When Simon finally decided to give up the 'fight' and come 'out' there were some problems and he was placed in an incubator for two days. It was a breech-birth and there was another problem too, his small ears had not opened up. They were like two small pink rose buds waiting to open but only when the time was right for him.  As mysteriously as they were closed they began to open. It was four months before they finally did open and just as well for Simon, because the doctors were advising his parents on an operation to open them for they feared that if  it was left to late it could affect his hearing in the future and besides the skin could graft together. It was not a physical problem that his ears had not opened up but Simon's way of protecting himself in the womb from not hearing the 'words of rejection' of his mother. Simon would not take to the milk of his mother at first but his survival instinct 'kicked in'  if he was going to live but the taste of her milk just added to what he already knew when he was inside her womb, that he was not wanted. The milk was already sour to his sensitive taste  but  the 'harm' was already done,  imprinted like some code into his conscious and subconscious mind for his entire life time, so much so that he would find it very difficult to be in the some room as her without him feeling sick or nausea.
Simon did not speak his first words until he was after two years old and it was already assumed from this that he would be a 'slow leaner' but something he did learn very fast at this time and it would stand to him for the rest of his life from watching his mother was ... 'body-language'.  By the time Simon was one and a half  years old he had a brother and four more siblings were to follow over the space of eight years. He knew from a younger age that favouritism was given to the others and that he was to become the 'punch bag' for his mother both physical and mentally. His father worked long and hard hours in the printing industry. Then got his brake and opened his own business specialising in printing 'bill-boards' and had the new market to himself for many years. The hours were long and hard and extra-so due to the smell of print fumes on the 'print floor' and the noise from the print presses was another problem, but it was the time when industry safety was not in the workers and employers agenda.  Over the years working conditions did improve for the employees but back then people did  die due to their working environment.  Simon's father, who felt he was already doing his part for his family by keeping a roof over their heads and giving them a yearly family holiday in some beach resort in the country that he, and just like Maureen's father before him, left the rearing of children  to his wife.  He was doing his part by providing a good home in a safe district on the out-skirts of the city but was 'blind' in being a 'father' to his children and came later in life to realize it but was too late now in  life to undo what was already done.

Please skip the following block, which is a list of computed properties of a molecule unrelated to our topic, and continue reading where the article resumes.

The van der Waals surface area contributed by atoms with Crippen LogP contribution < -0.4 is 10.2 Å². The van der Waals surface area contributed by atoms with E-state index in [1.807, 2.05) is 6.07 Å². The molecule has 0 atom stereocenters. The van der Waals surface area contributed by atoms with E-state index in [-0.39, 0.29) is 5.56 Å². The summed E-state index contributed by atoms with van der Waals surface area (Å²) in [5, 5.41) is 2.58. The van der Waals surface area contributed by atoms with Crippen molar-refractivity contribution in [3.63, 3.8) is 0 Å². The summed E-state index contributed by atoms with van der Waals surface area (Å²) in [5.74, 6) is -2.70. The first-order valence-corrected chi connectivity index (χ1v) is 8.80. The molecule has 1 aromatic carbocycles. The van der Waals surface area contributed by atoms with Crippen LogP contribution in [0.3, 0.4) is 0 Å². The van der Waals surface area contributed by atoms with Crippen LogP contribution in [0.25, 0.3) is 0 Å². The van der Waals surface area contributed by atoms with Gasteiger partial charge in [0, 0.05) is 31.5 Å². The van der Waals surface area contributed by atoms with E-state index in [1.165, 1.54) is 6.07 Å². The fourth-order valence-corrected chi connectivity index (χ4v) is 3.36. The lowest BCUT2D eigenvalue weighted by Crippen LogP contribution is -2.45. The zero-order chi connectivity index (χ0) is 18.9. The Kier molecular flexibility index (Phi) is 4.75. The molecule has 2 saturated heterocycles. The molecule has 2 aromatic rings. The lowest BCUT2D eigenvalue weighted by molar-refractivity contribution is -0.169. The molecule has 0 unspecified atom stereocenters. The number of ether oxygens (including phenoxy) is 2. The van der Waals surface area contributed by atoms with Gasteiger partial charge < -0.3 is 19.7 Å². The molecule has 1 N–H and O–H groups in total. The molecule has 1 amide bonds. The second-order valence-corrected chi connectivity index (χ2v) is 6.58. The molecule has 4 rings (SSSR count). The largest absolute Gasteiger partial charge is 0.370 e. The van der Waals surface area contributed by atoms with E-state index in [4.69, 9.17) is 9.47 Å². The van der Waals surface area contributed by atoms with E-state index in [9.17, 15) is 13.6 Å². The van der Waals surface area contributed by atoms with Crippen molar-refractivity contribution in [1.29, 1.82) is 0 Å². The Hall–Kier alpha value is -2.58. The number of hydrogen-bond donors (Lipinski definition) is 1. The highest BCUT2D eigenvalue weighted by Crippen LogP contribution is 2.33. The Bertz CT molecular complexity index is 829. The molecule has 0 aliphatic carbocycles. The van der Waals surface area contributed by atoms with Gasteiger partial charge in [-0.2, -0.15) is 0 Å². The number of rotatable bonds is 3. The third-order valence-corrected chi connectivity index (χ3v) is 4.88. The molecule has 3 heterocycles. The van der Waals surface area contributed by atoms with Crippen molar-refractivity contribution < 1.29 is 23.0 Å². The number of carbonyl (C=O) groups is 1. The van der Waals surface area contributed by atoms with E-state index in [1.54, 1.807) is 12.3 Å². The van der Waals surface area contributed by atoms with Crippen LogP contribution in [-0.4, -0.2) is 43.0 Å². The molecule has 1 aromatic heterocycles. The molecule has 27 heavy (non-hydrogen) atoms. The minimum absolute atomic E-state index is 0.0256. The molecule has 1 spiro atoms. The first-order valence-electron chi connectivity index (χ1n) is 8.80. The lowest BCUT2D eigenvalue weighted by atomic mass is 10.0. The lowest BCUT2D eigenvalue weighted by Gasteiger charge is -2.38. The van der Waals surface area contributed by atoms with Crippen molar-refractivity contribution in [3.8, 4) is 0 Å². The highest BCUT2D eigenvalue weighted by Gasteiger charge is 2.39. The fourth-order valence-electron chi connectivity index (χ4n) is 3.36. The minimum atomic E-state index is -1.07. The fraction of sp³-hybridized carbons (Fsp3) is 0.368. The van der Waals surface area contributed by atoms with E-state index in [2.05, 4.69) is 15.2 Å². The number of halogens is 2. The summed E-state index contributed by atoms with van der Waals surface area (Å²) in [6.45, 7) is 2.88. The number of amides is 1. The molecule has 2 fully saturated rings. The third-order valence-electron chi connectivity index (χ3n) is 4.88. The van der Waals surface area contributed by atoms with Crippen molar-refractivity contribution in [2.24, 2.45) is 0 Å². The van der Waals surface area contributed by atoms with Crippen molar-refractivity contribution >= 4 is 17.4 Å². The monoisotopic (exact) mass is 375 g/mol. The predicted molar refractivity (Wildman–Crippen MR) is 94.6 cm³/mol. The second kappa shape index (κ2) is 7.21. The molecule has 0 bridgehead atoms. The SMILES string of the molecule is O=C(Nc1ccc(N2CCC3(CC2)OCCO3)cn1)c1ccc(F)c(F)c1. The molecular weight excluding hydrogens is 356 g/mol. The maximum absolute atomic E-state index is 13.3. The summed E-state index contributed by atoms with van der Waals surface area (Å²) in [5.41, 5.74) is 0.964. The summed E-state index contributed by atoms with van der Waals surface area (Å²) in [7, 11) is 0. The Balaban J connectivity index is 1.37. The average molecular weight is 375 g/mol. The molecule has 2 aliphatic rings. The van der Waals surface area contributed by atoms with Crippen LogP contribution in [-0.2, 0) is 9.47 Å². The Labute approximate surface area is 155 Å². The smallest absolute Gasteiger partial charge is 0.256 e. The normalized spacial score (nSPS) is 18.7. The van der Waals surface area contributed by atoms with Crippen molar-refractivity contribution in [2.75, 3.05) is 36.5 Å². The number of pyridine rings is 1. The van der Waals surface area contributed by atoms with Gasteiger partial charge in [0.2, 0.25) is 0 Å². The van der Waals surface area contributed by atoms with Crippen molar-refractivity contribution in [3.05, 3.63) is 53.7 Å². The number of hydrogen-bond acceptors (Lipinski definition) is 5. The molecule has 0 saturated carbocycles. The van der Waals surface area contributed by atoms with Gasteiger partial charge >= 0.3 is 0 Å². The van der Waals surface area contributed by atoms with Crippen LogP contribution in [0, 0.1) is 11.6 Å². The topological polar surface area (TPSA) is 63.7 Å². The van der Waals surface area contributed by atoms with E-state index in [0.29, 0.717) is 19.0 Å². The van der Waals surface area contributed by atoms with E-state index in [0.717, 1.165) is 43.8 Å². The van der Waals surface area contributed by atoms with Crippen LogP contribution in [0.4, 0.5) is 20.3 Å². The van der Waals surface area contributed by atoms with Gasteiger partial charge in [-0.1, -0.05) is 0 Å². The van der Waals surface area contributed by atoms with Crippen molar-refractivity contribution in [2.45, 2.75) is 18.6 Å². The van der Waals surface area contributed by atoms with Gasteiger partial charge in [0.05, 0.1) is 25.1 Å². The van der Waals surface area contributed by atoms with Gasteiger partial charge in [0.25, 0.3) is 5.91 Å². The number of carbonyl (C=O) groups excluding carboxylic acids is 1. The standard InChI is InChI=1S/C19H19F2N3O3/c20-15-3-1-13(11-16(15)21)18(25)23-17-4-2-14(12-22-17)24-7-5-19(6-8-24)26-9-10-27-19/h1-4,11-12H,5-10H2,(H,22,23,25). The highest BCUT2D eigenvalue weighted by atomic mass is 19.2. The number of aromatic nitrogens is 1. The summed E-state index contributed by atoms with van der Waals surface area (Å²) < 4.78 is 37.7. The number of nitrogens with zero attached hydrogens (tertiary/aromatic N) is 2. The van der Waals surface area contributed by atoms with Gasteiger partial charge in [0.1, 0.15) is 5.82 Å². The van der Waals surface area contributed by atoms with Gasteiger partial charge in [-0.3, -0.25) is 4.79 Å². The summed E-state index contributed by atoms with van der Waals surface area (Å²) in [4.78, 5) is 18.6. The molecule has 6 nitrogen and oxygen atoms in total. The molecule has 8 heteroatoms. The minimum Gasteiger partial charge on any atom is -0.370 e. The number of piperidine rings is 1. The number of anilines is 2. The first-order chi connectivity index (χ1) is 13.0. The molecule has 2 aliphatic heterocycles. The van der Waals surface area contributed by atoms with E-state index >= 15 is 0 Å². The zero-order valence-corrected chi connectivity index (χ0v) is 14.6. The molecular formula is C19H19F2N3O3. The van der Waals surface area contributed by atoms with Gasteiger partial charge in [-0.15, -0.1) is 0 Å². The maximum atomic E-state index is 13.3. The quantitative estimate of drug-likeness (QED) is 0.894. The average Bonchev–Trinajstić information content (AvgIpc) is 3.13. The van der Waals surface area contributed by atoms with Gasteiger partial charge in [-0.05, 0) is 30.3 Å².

Simon, as a child would seek the 'comfort' of his father, when he was at home but who was not there when he went to bed and was not there when he woke up. It was not a relationship where father and son shared 'thoughts' but his father had a 'closeness' for Simon but this 'closeness' would reverse later in both of their lives and would always be coming from Simon till and after the day his father died.